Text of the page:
Look at me. I am so exhausted and happy at home... because I come from Agile Testing Days 2012! (Postdam, Germany).
One of the best conferences in the world for agile testers, managers and developers. It's been my first time in this event. First of all, I want to say thank you to José Díaz, Madeleine Griep, Uwe Gelfert and the whole #AgileTD team brought by Diaz & Hilterscheid. Everything has been excellent. Everything on time, precisely calculated and performed... as if they were German! 😉
My friend Iván Stepaniuk and I landed in Berlin on monday afternoon. It was easy to get to Postdam by train. The strong chocolat smell in Postdam's train station is the best welcome message for two hungry geeks 🙂
At 6.30pm a bus gave us a lift from the hotel to the speaker's dinner in a nice restaurant where food was excellent and the wine was Spanish 😉 So the networking started from minute one. I didn't know any of the guys in the table and had a great time talking to them. Something I really appreciate is that we were back in the hotel at... 11pm? or maybe sooner, so there was plenty of time to sleep and get ready for the next day.
Then conference started on Tuesday at 9am but before that, Lisa Crispin facilitated an open space called "the lean coffee" starting at 7.30am for those early birds who wanted to ask questions or share experiences. I enjoyed the time there. There was "lean coffee" also on the next two days but I was just destroyed and needed to rest.
Everyday was absolutely busy with one activity after the other and plenty of food in the hall all the time. Very handy because you don't waste time going for food, it is always available and you eat standing on your feet having the chance to talk to people. Perfect for networking and for those like me who forget what time is the lunch supposed to be.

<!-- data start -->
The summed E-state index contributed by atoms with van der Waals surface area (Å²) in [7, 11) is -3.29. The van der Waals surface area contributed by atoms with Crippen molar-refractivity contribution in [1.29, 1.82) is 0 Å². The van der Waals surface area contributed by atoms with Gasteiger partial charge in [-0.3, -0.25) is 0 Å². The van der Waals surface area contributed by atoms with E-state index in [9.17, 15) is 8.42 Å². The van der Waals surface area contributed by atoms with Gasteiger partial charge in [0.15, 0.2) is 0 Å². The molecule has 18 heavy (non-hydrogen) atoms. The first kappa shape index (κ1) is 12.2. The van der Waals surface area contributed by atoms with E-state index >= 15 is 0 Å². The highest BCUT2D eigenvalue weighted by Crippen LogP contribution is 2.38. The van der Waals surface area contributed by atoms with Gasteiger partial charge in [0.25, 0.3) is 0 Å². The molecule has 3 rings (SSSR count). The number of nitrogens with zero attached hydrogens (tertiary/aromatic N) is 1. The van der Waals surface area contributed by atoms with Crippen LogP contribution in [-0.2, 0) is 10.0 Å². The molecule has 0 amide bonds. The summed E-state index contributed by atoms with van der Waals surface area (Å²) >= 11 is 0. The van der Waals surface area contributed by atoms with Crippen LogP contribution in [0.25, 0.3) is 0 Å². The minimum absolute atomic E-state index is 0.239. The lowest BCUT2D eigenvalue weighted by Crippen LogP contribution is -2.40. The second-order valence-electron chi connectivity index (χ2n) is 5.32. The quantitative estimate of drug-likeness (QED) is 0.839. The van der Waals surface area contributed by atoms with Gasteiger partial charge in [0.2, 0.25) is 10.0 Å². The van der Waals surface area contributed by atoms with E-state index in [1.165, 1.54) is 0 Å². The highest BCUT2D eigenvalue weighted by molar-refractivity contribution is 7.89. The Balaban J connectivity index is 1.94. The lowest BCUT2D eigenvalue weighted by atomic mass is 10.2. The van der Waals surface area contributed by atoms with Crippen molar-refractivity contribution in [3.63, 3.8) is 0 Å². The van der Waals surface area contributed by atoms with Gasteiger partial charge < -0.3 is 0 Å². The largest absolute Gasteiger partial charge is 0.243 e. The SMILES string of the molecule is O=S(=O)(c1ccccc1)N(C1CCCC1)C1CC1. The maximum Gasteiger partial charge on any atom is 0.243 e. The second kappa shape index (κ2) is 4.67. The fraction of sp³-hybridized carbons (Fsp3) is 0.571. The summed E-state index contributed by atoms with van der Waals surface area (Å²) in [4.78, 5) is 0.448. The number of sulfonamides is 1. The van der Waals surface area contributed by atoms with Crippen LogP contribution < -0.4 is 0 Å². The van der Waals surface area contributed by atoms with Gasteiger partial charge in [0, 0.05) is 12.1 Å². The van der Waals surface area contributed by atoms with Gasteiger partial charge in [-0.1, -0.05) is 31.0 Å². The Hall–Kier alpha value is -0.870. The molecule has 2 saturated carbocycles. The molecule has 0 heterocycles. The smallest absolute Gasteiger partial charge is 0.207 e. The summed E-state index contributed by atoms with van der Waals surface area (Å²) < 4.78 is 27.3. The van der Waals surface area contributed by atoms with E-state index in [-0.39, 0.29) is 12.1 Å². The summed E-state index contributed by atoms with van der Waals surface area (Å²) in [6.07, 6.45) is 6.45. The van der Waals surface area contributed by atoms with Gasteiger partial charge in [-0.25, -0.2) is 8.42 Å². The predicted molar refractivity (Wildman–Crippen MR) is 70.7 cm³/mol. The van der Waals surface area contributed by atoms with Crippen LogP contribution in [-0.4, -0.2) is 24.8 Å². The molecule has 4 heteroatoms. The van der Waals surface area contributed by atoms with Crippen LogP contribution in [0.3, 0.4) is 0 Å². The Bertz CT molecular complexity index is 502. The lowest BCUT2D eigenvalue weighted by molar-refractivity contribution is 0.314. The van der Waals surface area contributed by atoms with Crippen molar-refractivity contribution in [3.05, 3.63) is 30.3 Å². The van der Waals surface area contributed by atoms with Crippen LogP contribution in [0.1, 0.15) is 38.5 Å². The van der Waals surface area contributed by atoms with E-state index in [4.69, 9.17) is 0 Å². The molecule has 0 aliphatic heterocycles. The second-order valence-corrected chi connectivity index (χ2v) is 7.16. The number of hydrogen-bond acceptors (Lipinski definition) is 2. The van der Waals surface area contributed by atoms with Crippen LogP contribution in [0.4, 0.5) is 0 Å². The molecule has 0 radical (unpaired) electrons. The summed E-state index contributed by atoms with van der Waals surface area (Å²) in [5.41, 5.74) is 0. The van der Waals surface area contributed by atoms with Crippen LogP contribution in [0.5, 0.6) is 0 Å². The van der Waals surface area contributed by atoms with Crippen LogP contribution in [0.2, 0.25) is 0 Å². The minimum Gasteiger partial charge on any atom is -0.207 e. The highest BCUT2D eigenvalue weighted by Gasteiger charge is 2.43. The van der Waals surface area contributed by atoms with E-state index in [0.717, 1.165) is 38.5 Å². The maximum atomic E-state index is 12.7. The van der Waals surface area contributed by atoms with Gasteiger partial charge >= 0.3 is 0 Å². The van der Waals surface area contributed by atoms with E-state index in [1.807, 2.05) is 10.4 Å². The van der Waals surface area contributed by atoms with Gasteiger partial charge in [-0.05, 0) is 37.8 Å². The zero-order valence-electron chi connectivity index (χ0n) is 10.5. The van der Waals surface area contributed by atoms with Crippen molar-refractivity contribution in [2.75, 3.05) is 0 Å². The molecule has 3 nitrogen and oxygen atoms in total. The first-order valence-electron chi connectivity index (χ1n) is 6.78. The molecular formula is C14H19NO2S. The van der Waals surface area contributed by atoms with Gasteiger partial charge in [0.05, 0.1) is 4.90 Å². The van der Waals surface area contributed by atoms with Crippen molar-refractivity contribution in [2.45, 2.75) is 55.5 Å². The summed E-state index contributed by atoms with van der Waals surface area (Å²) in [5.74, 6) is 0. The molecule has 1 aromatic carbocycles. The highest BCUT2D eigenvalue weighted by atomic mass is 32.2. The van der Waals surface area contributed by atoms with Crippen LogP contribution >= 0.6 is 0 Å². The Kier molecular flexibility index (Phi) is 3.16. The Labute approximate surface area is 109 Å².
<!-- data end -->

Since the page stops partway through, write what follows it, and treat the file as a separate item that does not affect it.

On Wednesday night buses took everybody to the "Most Influential Agile Testing Professional Person award" dinner. A special place where again the food was spectacular and there was an awesome magician, a beautiful acrobat (this was the music, a Metallica cover), and live music. And.. the award went to Lisa Crispin! Congratulations! 😀
One thing that grab my attention is that the majority of the speakers are self-employed, independent professionals (including myself). Some of them have been working for important companies but end up working for themselves. What do you think this means? 🙂
As a developer I have learned that good testers are methodical and share the same passion for continuous improvement. Developers should know something about testing and testers should know something about development. But a great developer is never going to be a great tester, and a great tester is never going to be a great developer. Both roles are necessary in teams. And the job of testers should not be placed at the end of the iteration but at the beginning. Quality products can only be developed when quality has been in place since the beginning. It is not that quality can be added at the end.